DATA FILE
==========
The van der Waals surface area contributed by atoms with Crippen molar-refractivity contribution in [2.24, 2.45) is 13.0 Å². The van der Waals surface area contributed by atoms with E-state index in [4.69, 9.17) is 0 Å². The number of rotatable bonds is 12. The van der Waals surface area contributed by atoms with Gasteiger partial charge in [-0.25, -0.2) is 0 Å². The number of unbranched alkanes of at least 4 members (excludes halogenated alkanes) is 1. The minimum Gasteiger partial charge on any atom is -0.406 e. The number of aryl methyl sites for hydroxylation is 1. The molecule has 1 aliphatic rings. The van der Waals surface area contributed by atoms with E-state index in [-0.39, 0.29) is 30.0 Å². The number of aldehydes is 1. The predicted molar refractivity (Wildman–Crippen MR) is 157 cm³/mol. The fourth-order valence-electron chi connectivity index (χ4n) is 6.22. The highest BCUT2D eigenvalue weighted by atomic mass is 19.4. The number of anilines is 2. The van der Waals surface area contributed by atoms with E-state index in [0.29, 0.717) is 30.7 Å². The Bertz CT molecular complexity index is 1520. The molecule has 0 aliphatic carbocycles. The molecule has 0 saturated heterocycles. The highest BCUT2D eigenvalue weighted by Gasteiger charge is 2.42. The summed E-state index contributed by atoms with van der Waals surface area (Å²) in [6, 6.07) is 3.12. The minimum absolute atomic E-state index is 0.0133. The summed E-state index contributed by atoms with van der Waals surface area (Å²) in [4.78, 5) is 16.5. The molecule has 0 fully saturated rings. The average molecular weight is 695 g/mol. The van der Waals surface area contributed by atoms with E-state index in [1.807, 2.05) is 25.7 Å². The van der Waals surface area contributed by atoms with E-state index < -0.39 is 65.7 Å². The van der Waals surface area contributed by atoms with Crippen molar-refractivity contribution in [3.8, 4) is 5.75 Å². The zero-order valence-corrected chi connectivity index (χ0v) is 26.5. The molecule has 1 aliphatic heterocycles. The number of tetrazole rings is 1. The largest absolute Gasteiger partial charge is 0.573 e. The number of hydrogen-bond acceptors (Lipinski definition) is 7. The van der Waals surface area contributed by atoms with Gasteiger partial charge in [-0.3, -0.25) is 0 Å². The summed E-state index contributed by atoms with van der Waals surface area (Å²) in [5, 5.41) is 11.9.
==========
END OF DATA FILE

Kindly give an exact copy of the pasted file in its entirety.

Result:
The van der Waals surface area contributed by atoms with Crippen molar-refractivity contribution in [2.24, 2.45) is 13.0 Å². The van der Waals surface area contributed by atoms with E-state index in [4.69, 9.17) is 0 Å². The number of rotatable bonds is 12. The van der Waals surface area contributed by atoms with Gasteiger partial charge in [-0.25, -0.2) is 0 Å². The number of unbranched alkanes of at least 4 members (excludes halogenated alkanes) is 1. The minimum Gasteiger partial charge on any atom is -0.406 e. The number of aryl methyl sites for hydroxylation is 1. The molecule has 1 aliphatic rings. The van der Waals surface area contributed by atoms with E-state index in [-0.39, 0.29) is 30.0 Å². The number of aldehydes is 1. The predicted molar refractivity (Wildman–Crippen MR) is 157 cm³/mol. The fourth-order valence-electron chi connectivity index (χ4n) is 6.22. The highest BCUT2D eigenvalue weighted by atomic mass is 19.4. The number of anilines is 2. The van der Waals surface area contributed by atoms with E-state index in [0.29, 0.717) is 30.7 Å². The Bertz CT molecular complexity index is 1520. The molecule has 0 aliphatic carbocycles. The molecule has 0 saturated heterocycles. The highest BCUT2D eigenvalue weighted by Gasteiger charge is 2.42. The summed E-state index contributed by atoms with van der Waals surface area (Å²) in [6, 6.07) is 3.12. The minimum absolute atomic E-state index is 0.0133. The summed E-state index contributed by atoms with van der Waals surface area (Å²) in [4.78, 5) is 16.5. The molecule has 0 fully saturated rings. The average molecular weight is 695 g/mol. The van der Waals surface area contributed by atoms with E-state index in [1.807, 2.05) is 25.7 Å². The van der Waals surface area contributed by atoms with E-state index < -0.39 is 65.7 Å². The van der Waals surface area contributed by atoms with Crippen molar-refractivity contribution in [3.8, 4) is 5.75 Å². The zero-order valence-corrected chi connectivity index (χ0v) is 26.5. The molecule has 1 aliphatic heterocycles. The number of tetrazole rings is 1. The largest absolute Gasteiger partial charge is 0.573 e. The number of hydrogen-bond acceptors (Lipinski definition) is 7. The van der Waals surface area contributed by atoms with Gasteiger partial charge in [-0.3, -0.25) is 0 Å². The summed E-state index contributed by atoms with van der Waals surface area (Å²) in [5, 5.41) is 11.9.